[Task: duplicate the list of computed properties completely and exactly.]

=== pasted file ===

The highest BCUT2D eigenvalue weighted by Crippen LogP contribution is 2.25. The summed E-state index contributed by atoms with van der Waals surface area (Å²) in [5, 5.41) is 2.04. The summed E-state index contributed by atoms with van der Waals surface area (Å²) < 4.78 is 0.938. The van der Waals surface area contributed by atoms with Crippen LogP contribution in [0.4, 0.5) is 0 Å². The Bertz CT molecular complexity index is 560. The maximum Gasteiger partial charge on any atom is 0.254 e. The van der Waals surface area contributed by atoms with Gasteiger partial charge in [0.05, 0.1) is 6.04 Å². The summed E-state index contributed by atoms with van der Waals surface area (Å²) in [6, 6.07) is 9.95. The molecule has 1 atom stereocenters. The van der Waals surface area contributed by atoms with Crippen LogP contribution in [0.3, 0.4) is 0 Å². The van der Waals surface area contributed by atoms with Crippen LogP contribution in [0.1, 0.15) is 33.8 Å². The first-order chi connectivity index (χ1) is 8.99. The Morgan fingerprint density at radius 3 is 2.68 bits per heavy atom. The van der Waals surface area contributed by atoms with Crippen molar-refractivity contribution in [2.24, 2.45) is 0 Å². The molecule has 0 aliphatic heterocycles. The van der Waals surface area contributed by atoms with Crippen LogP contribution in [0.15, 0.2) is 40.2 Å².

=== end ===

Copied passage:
The highest BCUT2D eigenvalue weighted by Crippen LogP contribution is 2.25. The summed E-state index contributed by atoms with van der Waals surface area (Å²) in [5, 5.41) is 2.04. The summed E-state index contributed by atoms with van der Waals surface area (Å²) < 4.78 is 0.938. The van der Waals surface area contributed by atoms with Crippen LogP contribution in [0.4, 0.5) is 0 Å². The Bertz CT molecular complexity index is 560. The maximum Gasteiger partial charge on any atom is 0.254 e. The van der Waals surface area contributed by atoms with Gasteiger partial charge in [0.05, 0.1) is 6.04 Å². The summed E-state index contributed by atoms with van der Waals surface area (Å²) in [6, 6.07) is 9.95. The molecule has 1 atom stereocenters. The van der Waals surface area contributed by atoms with Crippen LogP contribution in [0.3, 0.4) is 0 Å². The van der Waals surface area contributed by atoms with Crippen LogP contribution in [0.1, 0.15) is 33.8 Å². The first-order chi connectivity index (χ1) is 8.99. The Morgan fingerprint density at radius 3 is 2.68 bits per heavy atom. The van der Waals surface area contributed by atoms with Crippen molar-refractivity contribution in [2.24, 2.45) is 0 Å². The molecule has 0 aliphatic heterocycles. The van der Waals surface area contributed by atoms with Crippen LogP contribution in [0.15, 0.2) is 40.2 Å².